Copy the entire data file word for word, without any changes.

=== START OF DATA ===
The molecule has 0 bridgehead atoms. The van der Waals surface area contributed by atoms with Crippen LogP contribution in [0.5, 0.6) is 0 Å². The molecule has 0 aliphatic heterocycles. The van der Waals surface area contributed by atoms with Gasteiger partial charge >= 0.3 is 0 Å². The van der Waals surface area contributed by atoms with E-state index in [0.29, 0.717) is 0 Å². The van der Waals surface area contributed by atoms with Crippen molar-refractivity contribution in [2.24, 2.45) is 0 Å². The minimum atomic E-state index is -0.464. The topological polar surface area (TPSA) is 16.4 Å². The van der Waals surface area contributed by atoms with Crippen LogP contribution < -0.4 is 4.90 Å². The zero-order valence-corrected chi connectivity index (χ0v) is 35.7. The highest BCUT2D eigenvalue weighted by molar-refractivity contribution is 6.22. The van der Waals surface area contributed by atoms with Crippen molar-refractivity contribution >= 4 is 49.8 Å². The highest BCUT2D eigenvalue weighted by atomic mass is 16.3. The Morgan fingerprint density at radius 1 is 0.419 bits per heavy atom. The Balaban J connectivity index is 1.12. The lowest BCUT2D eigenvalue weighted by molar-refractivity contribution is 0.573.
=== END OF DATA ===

The molecule has 0 bridgehead atoms. The van der Waals surface area contributed by atoms with Crippen LogP contribution in [0.5, 0.6) is 0 Å². The molecule has 0 aliphatic heterocycles. The van der Waals surface area contributed by atoms with Gasteiger partial charge >= 0.3 is 0 Å². The van der Waals surface area contributed by atoms with E-state index in [0.29, 0.717) is 0 Å². The van der Waals surface area contributed by atoms with Crippen molar-refractivity contribution in [2.24, 2.45) is 0 Å². The minimum atomic E-state index is -0.464. The topological polar surface area (TPSA) is 16.4 Å². The van der Waals surface area contributed by atoms with Crippen LogP contribution < -0.4 is 4.90 Å². The zero-order valence-corrected chi connectivity index (χ0v) is 35.7. The highest BCUT2D eigenvalue weighted by molar-refractivity contribution is 6.22. The van der Waals surface area contributed by atoms with Crippen molar-refractivity contribution >= 4 is 49.8 Å². The highest BCUT2D eigenvalue weighted by atomic mass is 16.3. The Morgan fingerprint density at radius 1 is 0.419 bits per heavy atom. The Balaban J connectivity index is 1.12. The lowest BCUT2D eigenvalue weighted by molar-refractivity contribution is 0.573.